Despite its futuristic look and “space age” technology for the time, the Black Rifle`s trigger/hammer group almost certainly draws its origin from John Garand’s battle-proven M1 rifle. It may go even further back to the early 1900s, utilizing the Browning design of the famous Auto-5 semi-automatic shotgun.
Along with the stock and sights, a trigger, as the key interface between the shooter and the gun, is vital for the accuracy of the firearm. And it can take much credit - or blame - for the old adage “Only hits count.”
Should I Upgrade or Not?
The US military rifles based on the AR-15 platform feature proven and non-adjustable single-stage triggers known for their rock-solid reliability, robustness and low price. As you already know, most service rifles and issued carbines come with a trigger pull of between 5.5 and 9.5 pounds.
That’s good enough for tactical or military shooting with lives at stake. Unfortunately, the trigger on the M-16A2 or M-4 is stiff and gritty. It doesn’t have great trigger pull, making it less than ideal for shooting at targets a few hundred yards away.
We believe in the axiom that the trigger is the heart of the shooter's interaction with his rifle. And while trigger control is everything, the marksman with more control and confidence in a trigger is more likely to get accurate hits. Controlling the trigger is a mental process but pulling the trigger is a mechanical process.
Every serious shooter knows that a good shot starts with the trigger and that any trigger upgrades can drastically improve accuracy. With that in mind he will look for the best trigger option adequate to his ambitions.
Much of this depends on whether their gun will be used predominantly for hunting, target shooting or defensive purposes. The AR-15 owner then has to decide if he will take his tool to a gunsmith and get a trigger job or if he will install a new drop-in trigger.
The first option of trigger modification occurs on existing triggers and consists of polishing and honing the sear surfaces to remove trigger creep. That gunsmith’s treatment results in the trigger pull being about 3-6 lbs. The alterations are relatively affordable at a cost of $50-100.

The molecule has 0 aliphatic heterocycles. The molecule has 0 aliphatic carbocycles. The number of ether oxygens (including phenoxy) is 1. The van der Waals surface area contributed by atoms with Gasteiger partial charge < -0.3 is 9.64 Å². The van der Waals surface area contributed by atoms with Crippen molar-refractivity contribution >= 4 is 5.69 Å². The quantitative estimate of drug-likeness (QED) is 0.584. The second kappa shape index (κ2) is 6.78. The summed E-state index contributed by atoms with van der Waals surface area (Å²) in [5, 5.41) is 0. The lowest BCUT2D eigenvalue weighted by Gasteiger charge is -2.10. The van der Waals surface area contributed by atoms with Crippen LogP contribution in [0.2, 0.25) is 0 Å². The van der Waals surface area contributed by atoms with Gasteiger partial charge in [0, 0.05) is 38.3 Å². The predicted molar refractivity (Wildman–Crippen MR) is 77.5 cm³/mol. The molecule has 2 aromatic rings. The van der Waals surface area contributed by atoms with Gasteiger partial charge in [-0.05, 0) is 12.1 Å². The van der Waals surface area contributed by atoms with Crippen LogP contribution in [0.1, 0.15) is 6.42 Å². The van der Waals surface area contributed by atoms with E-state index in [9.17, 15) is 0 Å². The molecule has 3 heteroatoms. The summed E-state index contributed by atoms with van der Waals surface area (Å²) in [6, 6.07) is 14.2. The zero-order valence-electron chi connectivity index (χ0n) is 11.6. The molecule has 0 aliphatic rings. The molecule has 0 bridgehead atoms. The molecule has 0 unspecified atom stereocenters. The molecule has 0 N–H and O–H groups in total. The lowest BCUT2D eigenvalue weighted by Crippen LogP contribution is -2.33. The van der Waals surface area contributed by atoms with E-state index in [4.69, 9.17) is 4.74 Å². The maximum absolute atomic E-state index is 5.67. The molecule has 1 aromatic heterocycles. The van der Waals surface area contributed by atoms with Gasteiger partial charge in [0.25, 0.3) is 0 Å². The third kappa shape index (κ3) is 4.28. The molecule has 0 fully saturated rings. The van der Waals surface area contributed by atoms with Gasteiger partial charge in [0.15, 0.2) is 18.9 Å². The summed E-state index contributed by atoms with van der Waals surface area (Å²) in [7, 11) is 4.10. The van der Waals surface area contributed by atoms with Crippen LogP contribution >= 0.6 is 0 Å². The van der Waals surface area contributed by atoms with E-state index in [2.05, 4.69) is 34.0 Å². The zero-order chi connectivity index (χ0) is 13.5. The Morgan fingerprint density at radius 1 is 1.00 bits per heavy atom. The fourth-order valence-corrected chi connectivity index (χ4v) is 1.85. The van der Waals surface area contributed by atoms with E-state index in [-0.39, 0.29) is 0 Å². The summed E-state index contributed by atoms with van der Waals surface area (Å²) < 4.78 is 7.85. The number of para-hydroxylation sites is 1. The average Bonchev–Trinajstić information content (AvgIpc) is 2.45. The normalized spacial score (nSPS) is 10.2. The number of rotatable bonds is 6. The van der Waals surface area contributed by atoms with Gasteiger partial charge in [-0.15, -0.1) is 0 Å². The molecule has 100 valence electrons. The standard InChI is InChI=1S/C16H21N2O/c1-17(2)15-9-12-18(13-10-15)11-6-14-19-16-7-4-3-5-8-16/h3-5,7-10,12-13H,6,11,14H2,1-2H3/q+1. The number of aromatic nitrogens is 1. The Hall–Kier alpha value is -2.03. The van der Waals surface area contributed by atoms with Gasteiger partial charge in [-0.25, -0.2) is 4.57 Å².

Should I Tinker?
We don't recommend that anyone other than an experienced gunsmith does trigger improvements There's always the possibility that a perfectly-adjusted trigger somehow slips out of adjustment. This can lead to a nonfunctioning trigger or even worse a dangerous one that can accidentally fire.
Another alternative is installing a new single or two-stage trigger. This is also a great way to upgrade the accuracy of an AR-15. However, aftermarket triggers can range from dismal to game-changing. You don’t want to look for the cheapest thing out there. Here again, it’s possible to end up with a big black stick instead of a reliable battle-tested rifle. Check out our suggested budget triggers here.
Most people are well-served by a quality mil-spec trigger. But there are a lot of AR owners who want to get a smoother and more accurate trigger with a minimum pull weight. But trying to undertake a trigger job alone may lead to problems. It’s essential to remember how triggers work on firearms, and how everything in the rifle interacts with something else. For instance, filing through the standard AR-15 trigger's hardened surface will accelerate the wear of the parts, making that perfect trigger one day become a really scary trigger.
In a situation of a non-intended discharge, you put others and yourself at risk. That’s not only a legal issue but an ethical one. On a less-grave level, replacing the fire control group usually will void the warranty on your parts.
Flat or Curved
Web forums are full of discussions regarding the relative strengths of straight versus curved AR-15 triggers. But we would lean more on the shooting type you intend to use your Black Rifle for. This is what can help dictate what will work best.
According to some claims, a traditional curved trigger provides an ergonomic advantage. This makes it better for tactical use. But it can be a drawback for precise shooting. The bent bow offers greater surface area for the trigger finger. It also provides better "purchase" for a shooter’s finger in combat or slippery conditions. As a drawback, some people say that a curved trigger gives a shooter less finger sensitivity, which means you may not always get the same placement on the trigger.